It’s easy to get confused. There are three major islands in the
Mediterranean Sea between the Italian and Spanish mainlands. The most easily
identifiable is Sicily, which sits at the toe of Italy’s boot, as if it is
about to be kicked. A little higher up are Sardinia and Corsica. One is French,
the other Italian. But which is which?
smaller and more northerly of the islands is Corsica. Famous as the birthplace
of Napoleon Bonaparte, it is a province of France. Sardinia – the one we’re
interested in – is the larger, southern island.
Popular as a vacation destination with Italians for years, it is
only really in the past decade or so that travelers from all over the world
have begun to take interest in this fascinating island. It is now a popular
cruise destination, and any tour of the western Mediterranean is likely
to include a stop in the island’s capital, Cagliari.
The first thing you should get out of your head as your ship
drifts towards the quayside in Cagliari is any notion that Sardinia, being part
of Italy, is Italian. It isn’t – it is strongly, defiantly Sardinian, a culture
in and of itself. Possibly the only reason the Italian government has avoided
secessionist problems such as Spain has experienced with the Basques is by
making Sardinia an autonomous province. Although nominally part of Italy, this
place runs itself.
distinctiveness makes itself felt in the Sardinian language. You’re actually
less likely to hear it spoken in Cagliari, where Italian is growing in
dominance, especially amongst the young. But go far beyond the capital’s
boundaries and it is more or less all you will hear. Although superficially
similar to Italian, it is, in fact, much more closely related to Latin – the
ancestor language of French, Italian, Spanish and several other modern European
tongues. For many years historians thought that it retained its similarities to
Latin because of Sardinia’s relative isolation – now, though, they’re beginning
to realize that Sardinian is not descended from Latin, but vice versa. The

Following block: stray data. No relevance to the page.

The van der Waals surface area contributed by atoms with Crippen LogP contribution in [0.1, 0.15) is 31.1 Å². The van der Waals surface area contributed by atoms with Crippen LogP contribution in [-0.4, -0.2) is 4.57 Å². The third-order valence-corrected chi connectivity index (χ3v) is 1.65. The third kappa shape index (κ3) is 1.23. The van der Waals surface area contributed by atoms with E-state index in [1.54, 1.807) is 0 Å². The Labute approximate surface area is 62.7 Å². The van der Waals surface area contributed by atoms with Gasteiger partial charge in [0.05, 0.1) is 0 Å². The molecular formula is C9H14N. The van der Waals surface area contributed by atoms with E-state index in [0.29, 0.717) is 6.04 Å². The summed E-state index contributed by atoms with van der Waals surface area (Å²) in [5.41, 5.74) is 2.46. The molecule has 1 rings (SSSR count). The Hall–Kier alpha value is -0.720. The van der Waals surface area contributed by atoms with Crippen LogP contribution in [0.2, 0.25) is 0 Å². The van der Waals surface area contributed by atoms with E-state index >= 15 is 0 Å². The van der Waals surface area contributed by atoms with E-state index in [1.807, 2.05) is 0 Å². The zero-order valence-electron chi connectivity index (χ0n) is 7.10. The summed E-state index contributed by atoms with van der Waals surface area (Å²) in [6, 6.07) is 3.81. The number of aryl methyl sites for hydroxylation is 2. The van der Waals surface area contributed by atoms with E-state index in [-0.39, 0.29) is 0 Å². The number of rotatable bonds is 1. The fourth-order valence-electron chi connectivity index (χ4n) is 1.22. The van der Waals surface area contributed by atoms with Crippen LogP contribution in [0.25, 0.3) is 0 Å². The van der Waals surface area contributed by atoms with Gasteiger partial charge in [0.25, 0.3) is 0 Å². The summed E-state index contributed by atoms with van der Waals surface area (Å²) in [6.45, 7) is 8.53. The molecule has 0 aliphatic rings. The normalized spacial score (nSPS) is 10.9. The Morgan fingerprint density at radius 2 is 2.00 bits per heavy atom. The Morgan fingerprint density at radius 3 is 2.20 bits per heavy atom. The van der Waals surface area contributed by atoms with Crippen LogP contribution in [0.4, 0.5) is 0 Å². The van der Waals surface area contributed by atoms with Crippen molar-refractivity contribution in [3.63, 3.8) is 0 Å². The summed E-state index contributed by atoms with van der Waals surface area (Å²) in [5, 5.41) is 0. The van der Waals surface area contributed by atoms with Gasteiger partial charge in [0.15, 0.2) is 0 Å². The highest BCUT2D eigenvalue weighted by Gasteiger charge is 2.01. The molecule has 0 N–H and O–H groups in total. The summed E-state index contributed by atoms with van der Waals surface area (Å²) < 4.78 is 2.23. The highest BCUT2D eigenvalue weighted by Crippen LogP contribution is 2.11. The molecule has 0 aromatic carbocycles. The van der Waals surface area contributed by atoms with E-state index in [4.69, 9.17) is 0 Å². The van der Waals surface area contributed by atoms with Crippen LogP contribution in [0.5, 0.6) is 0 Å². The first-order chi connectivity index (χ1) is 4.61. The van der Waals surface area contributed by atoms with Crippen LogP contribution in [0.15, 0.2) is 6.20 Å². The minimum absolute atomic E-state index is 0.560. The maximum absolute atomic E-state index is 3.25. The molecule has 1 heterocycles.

local, living language in these parts is thousands of years old. So in at least
one sense when you step off your ship at Cagliari you are entering a kind of
One of the first things you should do – if you’re feeling fit –
is climb to the top of the hill which lies at the heart of Castello, the oldest
district of the city. From here you can enjoy fantastic views of the Gulf of
Cagliari, and possibly even of your own ship far below. Take time, too, to
explore the ancient fortifications of the town. The walls of Castello were
built by the people of the city state of Pisa during their occupation of the
island in the middle ages. The most spectacular features of these walls are St.
Pancras Tower and Elephant Tower. In common with much of the rest of the
fortifications, these towers are made of local white limestone – in bright
sunshine they can be quite dazzling, despite their age and the accumulated dirt
you’re up there you should also visit Cagliari’s cathedral, a medieval
construction that was heavily reconstructed in the middle of the twentieth
century to restore it to its original state after some heavy baroque remodeling
a few hundred years before. Also close by, amid the winding and scenic lanes of
this part of town, is the Sardinian Archaeological Museum, which contains
exhibits documenting the very long history and prehistory of the island. It
contains displays of materials reaching back to Phoenician times and beyond.
Additionally, if you have an interest in the past, you might like to visit the
city’s Roman amphitheatre. Unique among constructions of its type, Cagliari’s
own version of the Colosseum was not built as such, but hewn out of solid rock.
It is still used for musical performance, and, if you’re lucky, one might be on
while you’re in town – so you can sit where the Romans sat for their
entertainment, even though gladiatorial combat and chariot racing is unlikely
to be on the program during your visit!
If your cruise itinerary allows you time to eat in Cagliari you
should definitely take the opportunity to do so. There are plenty of
restaurants in town, but if you’re after an authentic taste of old Sardinia –
albeit possibly with untranslated menus and non-English speaking waiting staff
– you would so worse that to visit one of the establishments in the Castello
area. Local specialties, as you might imagine, are heavily oriented around
seafood. If you enjoy calamari, shellfish or fresh sardines, you will love
eating out in this town.
If time permits, do try to explore a little of the Sardinian
hinterland beyond Cagliari. If, however, you have to embark after a only a few
hours on land, you can sail way knowing that you’ve visited one of the most
unique places in western Europe.